Motion point (4) - the federal bill has the direct effect of weakening protections put in place by the Tasmanian Parliament, through weakening section 17(1) and weakening the protections against discrimination.  This undermines the role of the Tasmanian Parliament in making laws for the good governance of this state.  It does this in the name of religious freedom, purportedly under international law, yet fails to reflect the important mechanism set out in those international laws for ensuring that protection of particular rights or freedoms do not undermine other rights and freedoms.  By failing to reflect those mechanisms, the federal government is not acting consistently with its international law obligations.  Article 18 of International Covenant on Civil and Political Rights states -

  1. Everyone shall have the right to freedom of thought, conscience and religion. This right shall include freedom to have or to adopt a religion or belief of his choice, and freedom, either individually or in community with others and in public or private, to manifest his religion or belief in worship, observance, practice and teaching.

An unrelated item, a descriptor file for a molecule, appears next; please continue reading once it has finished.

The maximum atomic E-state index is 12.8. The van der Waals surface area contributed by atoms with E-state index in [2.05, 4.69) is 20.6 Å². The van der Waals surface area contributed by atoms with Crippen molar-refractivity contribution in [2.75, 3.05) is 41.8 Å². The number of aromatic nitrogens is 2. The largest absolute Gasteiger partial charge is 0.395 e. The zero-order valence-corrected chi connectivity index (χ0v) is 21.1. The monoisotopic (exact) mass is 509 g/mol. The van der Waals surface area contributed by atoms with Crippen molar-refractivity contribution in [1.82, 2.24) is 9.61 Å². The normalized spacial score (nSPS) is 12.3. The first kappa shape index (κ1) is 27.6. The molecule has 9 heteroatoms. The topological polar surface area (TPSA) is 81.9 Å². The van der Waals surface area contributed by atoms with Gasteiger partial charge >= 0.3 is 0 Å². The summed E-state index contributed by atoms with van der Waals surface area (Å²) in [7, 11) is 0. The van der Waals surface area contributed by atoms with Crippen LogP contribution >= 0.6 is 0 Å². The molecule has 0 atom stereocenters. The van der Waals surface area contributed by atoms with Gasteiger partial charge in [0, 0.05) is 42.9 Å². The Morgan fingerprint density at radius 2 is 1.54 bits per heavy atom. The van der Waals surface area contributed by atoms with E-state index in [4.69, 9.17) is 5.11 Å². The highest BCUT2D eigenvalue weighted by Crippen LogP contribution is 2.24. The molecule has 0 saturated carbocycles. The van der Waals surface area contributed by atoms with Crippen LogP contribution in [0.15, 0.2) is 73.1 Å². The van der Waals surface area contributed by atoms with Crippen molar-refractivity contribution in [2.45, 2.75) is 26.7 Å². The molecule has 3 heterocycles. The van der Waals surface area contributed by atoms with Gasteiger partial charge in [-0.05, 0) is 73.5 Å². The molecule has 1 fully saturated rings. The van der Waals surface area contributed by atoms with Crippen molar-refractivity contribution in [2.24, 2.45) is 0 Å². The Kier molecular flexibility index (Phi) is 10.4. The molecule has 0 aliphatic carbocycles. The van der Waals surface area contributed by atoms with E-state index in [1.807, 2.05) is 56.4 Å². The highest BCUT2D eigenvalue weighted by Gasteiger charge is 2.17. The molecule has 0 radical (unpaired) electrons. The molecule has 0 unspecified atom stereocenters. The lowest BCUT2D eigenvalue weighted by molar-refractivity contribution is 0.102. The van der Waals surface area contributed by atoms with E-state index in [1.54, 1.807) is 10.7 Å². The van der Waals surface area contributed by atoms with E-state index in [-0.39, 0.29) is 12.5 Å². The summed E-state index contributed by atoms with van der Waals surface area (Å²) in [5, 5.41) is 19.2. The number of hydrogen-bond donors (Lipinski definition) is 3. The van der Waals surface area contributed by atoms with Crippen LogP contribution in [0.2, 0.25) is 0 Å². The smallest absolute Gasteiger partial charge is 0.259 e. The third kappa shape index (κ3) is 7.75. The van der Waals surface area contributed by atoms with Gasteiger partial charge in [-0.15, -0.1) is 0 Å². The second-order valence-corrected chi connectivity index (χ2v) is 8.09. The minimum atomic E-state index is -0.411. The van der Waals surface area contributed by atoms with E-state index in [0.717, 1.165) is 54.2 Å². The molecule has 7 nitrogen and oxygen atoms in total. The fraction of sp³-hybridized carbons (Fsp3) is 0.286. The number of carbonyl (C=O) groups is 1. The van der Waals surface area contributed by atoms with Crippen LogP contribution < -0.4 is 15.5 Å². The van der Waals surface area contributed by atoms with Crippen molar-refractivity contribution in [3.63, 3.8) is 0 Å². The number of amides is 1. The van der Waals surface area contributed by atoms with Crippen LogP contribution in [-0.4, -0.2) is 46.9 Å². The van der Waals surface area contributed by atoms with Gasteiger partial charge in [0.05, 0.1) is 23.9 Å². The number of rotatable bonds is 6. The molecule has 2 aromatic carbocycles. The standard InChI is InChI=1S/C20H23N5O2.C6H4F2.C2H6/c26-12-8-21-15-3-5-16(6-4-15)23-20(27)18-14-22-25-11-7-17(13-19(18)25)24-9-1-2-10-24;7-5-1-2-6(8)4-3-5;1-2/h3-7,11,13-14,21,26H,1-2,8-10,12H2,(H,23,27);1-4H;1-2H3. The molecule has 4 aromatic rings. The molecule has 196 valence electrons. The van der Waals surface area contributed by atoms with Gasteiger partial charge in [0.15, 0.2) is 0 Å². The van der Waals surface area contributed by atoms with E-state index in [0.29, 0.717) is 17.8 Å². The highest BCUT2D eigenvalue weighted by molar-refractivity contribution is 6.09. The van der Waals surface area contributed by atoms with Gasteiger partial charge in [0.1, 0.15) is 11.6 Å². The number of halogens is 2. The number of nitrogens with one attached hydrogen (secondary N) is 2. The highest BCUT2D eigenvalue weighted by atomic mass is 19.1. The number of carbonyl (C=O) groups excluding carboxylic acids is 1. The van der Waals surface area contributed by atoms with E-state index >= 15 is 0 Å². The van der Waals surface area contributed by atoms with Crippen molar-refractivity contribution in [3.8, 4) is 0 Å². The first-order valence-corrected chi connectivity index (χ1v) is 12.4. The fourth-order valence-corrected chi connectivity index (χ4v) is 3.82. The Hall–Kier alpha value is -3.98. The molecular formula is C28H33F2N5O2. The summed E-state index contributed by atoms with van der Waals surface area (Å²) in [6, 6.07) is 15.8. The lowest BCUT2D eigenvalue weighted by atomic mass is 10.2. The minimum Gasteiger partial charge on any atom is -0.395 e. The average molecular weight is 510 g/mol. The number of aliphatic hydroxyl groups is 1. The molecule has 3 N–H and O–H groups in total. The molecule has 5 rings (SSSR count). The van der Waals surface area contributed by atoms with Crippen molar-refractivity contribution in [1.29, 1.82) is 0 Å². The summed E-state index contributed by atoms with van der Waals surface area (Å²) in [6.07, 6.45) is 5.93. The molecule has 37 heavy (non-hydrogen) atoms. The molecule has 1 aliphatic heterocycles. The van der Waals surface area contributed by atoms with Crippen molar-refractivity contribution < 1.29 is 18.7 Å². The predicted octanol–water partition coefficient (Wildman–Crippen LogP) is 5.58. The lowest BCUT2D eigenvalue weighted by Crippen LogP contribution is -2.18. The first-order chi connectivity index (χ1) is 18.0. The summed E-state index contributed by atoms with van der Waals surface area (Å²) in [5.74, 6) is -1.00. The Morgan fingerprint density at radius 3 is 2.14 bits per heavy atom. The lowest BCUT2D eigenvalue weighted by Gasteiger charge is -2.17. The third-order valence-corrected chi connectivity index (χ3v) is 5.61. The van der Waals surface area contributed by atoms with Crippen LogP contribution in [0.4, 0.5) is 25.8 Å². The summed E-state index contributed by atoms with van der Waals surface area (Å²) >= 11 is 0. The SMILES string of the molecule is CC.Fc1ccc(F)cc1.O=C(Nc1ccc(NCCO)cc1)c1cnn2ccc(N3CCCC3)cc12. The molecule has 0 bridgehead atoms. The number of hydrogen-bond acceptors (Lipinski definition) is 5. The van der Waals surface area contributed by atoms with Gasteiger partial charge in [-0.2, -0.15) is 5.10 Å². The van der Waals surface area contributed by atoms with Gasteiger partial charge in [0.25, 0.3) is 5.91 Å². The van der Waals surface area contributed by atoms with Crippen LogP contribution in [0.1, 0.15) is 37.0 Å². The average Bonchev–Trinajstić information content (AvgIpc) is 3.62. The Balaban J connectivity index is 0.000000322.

2. No one shall be subject to coercion which would impair his freedom to have or to adopt a religion or belief of his choice.

  3. Freedom to manifest one's religion or beliefs may be subject only to such limitations as are prescribed by law and are necessary to protect public safety, order, health, or morals or the fundamental rights and freedoms of others.

  4. The States Parties to the present Covenant undertake to have respect for the liberty of parents and, when applicable, legal guardians to ensure the religious and moral education of their children in conformity with their own convictions.

Article 19 of the same international agreement states -

  1. Everyone shall have the right to hold opinions without interference.

  2. Everyone shall have the right to freedom of expression; this right shall include freedom to seek, receive and impart information and ideas of all kinds, regardless of frontiers, either orally, in writing or in print, in the form of art, or through any other media of his choice.